He left us just as summer did, slipping away as Labor Day weekend dawned. The date when he would usually draw boats to our bend in the river like a tropical magnet had passed, and it was quiet.
The season is over and I can no longer put off discussing the loss of Jimmy Buffett to skin cancer. The topic does apply here; he recorded an album during a concert at Fenway, and, depending on the island where he was landing his seaplane, he with all honesty identified himself as a baseball team owner.
The Slow Sunshine Life
I was pleased when I learned this. It is fitting that humanity’s most ardent supporter of a slow sunshine life should throw in with the four-hour boys of summer. “I like the fact (baseball is) a non-polluting industry with no tall buildings,” he once told the Arkansas Democrat Gazette. In his younger days he played softball with such gusto that he broke his leg. He enshrined the incident into a song, mentioning Pete Rose in the process. He got baseball.
It is also fitting that his many commemorations identify him not just only as an entertainer, but as an entrepreneur. That’s the most visible part of him– the $100.00 Margaritaville inflatable fanny pack, the Coral Reefer strain of cannabis, the giant fiberglass flip-flop outside one of his many resorts –but the one he least discussed. It’s not that he attempted to hide this aspect of his life, but rather because the idea of board meetings and contract negotiations are in argument with the very lifestyle he touted.
Because we happily paid and paid to hear all about it. No one gave a thought to sand fleas, sargassum, choking humidity, or a distinct lack of access to Netflix. We needed to believe that Margaritaville was just over the next clump of beach tourists.
The Private Beach
Buffett really did stroll on the sands and wake up hung over in a Key West hammock, but as a 24 hour existence, most of it was accomplished long before he hawked a licensed line of pool floats. Jimmy Buffett was the hardest-working beach bum who ever was or ever will be.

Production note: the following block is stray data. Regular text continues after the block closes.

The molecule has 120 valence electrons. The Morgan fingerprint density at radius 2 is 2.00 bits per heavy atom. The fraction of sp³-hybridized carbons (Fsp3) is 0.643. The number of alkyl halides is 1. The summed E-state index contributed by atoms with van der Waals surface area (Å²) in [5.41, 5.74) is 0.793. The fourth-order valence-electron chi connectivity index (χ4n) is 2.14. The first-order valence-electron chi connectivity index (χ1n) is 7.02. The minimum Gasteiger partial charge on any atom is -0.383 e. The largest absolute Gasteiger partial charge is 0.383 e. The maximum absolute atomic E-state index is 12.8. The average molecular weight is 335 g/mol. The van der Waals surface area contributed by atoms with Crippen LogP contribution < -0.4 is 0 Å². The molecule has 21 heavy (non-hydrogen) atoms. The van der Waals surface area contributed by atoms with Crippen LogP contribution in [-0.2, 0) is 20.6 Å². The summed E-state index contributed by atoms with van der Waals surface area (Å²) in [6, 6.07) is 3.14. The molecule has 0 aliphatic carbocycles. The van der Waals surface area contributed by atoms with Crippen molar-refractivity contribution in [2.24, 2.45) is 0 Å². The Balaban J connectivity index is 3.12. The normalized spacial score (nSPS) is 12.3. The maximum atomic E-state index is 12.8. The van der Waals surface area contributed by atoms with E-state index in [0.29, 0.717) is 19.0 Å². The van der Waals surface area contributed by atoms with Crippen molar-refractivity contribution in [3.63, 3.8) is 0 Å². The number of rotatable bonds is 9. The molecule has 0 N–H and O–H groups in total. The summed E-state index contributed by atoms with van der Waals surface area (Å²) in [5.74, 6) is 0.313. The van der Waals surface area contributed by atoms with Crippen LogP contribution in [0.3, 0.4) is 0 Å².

He lived in a 6.9 million dollar mansion in Palm Beach, with sliding glass doors framed in mahogany and a private beach. But Key West Jimmy survived in– of all things– his interior decorating. Within this enormous space, the walls are beige and the wildest colors are the patterned throw pillows placed with careful disorder on a high-end sofa set. The decor refuses to even try to outshine the stunning house-wide view of the ocean that got him there.
The Delta Lounge
Despite ghoulish observations noting the irony that Jimmy Buffett died of overexposure, he was in some ways a victim of his own success. Because he so adeptly touted old Key West, there became no possible way for him to actually live the life he plumbed for songwriting material. He now sold a simulacrum of an existence he’d already lived.
He still skipped island to island. He just did so in one of his own airplanes.
And that will change a man. Not necessarily for the worse, but once you’ve experienced the members-only Delta lounge, you can never return to the hard seats at the gate. The well from which this changed-circumstances artist drew now sat above different waters.
And indeed, Buffett’s music after his “passed out my hammock” period is absent the leanness and melancholy of a struggling musician and more a matter of “What If the Hokey-Pokey Is All It Really Is About?” and “Santa Stole Thanksgiving For Christmas.”
The Concert We Never Got
There were signs. The most obvious one was that he stopped showing up for work at his summer job. He canceled a concert due to a hospital stay in May and promised a tour rescheduling, but as spring became deep summer, his annual visit to Riverbend remained unannounced. The silence was louder than any faux erupting volcano he ever stood in front of. Jimmy Buffett was our own. He was Cincinnati’s– we’d claimed him– and now he wasn’t here.
His loss was a shock, and it was a shock because none of us took seriously the notion that at one point he would no longer draw breath. Sometimes, as he aged into his 70s, I wondered how long he would continue smiling at center stage and how he might extricate himself from it. Would he retire suddenly, or throw a farewell tour, or subject his fans to a long, slow decline of forgotten lyrics and mangled harmonizing?
He once said he would tour as long as he could carry a tune, and indeed in his live shows began to incorporate teleprompters, he occasionally spoke lines rather than singing them, and he took up residence in New York where, he said, he enjoyed visiting the mall. At the very end, he showed visible signs of pain and weariness.
He could always, however, carry a tune.
His Final Gift
In the end, he spared us a public deterioration, entering hospice care just as when he usually rolls into Cincinnati. It was his final gift.
Buffett continued to perform as long as he could stand, and his final public appearance was a last minute drop-in to sing with his bandmate Mac McAnally. In a small restaurant in the markedly northern Rhode Island, he sang the bittersweet “A Pirate Looks at Forty” and “He Went to Paris..” Lyrics about grasping what once was but could never be again.
His final public song was “Margaritaville,” the song that launched him, the song that most completely encapsulated his best work, the song that forever separated him from a long, contemplative night in a bar with the hurricane shutters open.
He will always be summer.